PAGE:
And Katrina revealed a fine bit of free enterprise from yet another side: due to the reduction of the “government’s share” to the bare necessities continually demanded by the apologists of the market, so that free market enterprises have less taxes to pay and consequently more to invest, funds for the Corp of Engineers responsible for securing the levees protecting New Orleans were reduced last year by 44%, and the plans for building up the levees made after the last catastrophic hurricane ultimately dropped. Furthermore, the responsible authorities permitted the draining of parts of the system of reservoirs along the Gulf coast in order to reclaim land for housing investments. These installations served as catch basins for storm surges from the open sea should have prevented flooding of inhabited districts. Following the laws of the free market, the state enabled businessmen and speculators to pursue their private interest in profit with complete abandon despite possible negative effects on nature. It is therefore wonderfully fitting for a free market economy when Bush, flying over the nation’s flood plains courting political approval, for which only success counts and not the truth, can tell the brazen lie live on television that nobody could have foreseen a “disaster of this magnitude,” and without running any risk of being politically shot down by impeachment at the hands of the people’s representatives.

In the days immediately after the breach of the levees, the Bush administration continued to abide strictly by the rules of free enterprise in the matter of assisting the victims; whose champions stipulated that aid for the less fortunate in this system should not come predominantly from the state, since that would hamstring “their own initiative.” In especially tragic cases then, what is called for is above all the private charitable initiatives of those not affected. For that, the President had his father George “no W” and his successor as chief American, Bill Clinton, appear on television to beg — but otherwise left the collecting of donations to the business acumen of the national networks, who from their competition for market shares already know what kind of share a natural disaster in their own county brings: they mobilized the nation’s entertainers for benefit concerts, in which they — with one exception — did what they always do in such needy cases: sing their hits and sincerely read sympathetic text off the teleprompter preformulated by television writers, so that the moved audience would fill up the donation coffers and never once in a thousand years get it in their heads to ask why in God’s own free market economy natural disasters like this always turn into completely different disasters for those affected by them.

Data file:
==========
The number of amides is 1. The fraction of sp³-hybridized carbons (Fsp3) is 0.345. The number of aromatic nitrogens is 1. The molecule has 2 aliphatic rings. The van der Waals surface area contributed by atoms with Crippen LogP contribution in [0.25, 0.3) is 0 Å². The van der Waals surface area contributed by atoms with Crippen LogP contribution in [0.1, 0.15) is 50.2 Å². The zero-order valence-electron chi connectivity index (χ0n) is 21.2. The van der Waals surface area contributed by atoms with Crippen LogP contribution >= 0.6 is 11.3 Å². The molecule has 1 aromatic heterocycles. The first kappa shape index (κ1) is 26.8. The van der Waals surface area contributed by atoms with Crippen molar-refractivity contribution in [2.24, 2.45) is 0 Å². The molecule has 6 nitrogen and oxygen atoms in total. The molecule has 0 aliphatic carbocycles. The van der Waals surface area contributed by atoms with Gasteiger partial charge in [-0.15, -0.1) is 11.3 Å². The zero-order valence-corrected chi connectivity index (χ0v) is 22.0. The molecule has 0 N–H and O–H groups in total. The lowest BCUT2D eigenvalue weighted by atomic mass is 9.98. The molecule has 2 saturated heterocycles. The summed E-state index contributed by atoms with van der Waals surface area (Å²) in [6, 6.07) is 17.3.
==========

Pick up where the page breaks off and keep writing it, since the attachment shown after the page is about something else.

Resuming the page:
As widespread hunger and illness became apparent three days after the flooding, because aid was still not reaching New Orleans, the government resolved to act. Faced with government-equipped reception camps in which the survivors vegetated, threatening to become democratically accountable concentration camps, and a mixture of helpless damage to property due to the struggle for survival and criminal exploitation of an emergency, the state moved to “resolute action.” According to the fundamental law of a free market economy, that the protection of property has to take first place over all other acts of state, the National Guard and Army combat units entered the city before any food, medicine or clothing to take care before anything else of the most important thing in the life of a bourgeois democracy: law and order! Then it finally came to a small breach of economic ideals: precisely those people who had managed to survive storm and flood with their belongings in their houses were now forced to evacuate because the democratic state discerned its “emergency” and now resorted to its loftiest “argument,” the use of force.

While in the business section of the newspapers, the question of how Katrina will effect the economy continues to stay in the foreground — a “slump” in the business cycle or a “growth spurt” through reconstruction — on the facing pages the usual question of “political responsibility” is being flogged to death:

Whoever raises and answers the question of the causes of the disaster in this manner doesn’t want to know anything about why in our famously best of all possible modes of production by far, it regularly turns out afterwards where natural disasters are concerned that the limited calculability of natural phenomena is just one side of the story. Through the indifference of business and the state that promotes it to the rather calculable effects of tsunamis and Katrinas, an indifference inherent to the system, the real disaster falls first and foremost on the economy’s human inventory. Afterward, the disaster is lamented by the public, while the political opposition accuses those in power of “failure.” In the meantime, and for this reason, business has to get going again until once more it’s business as usual.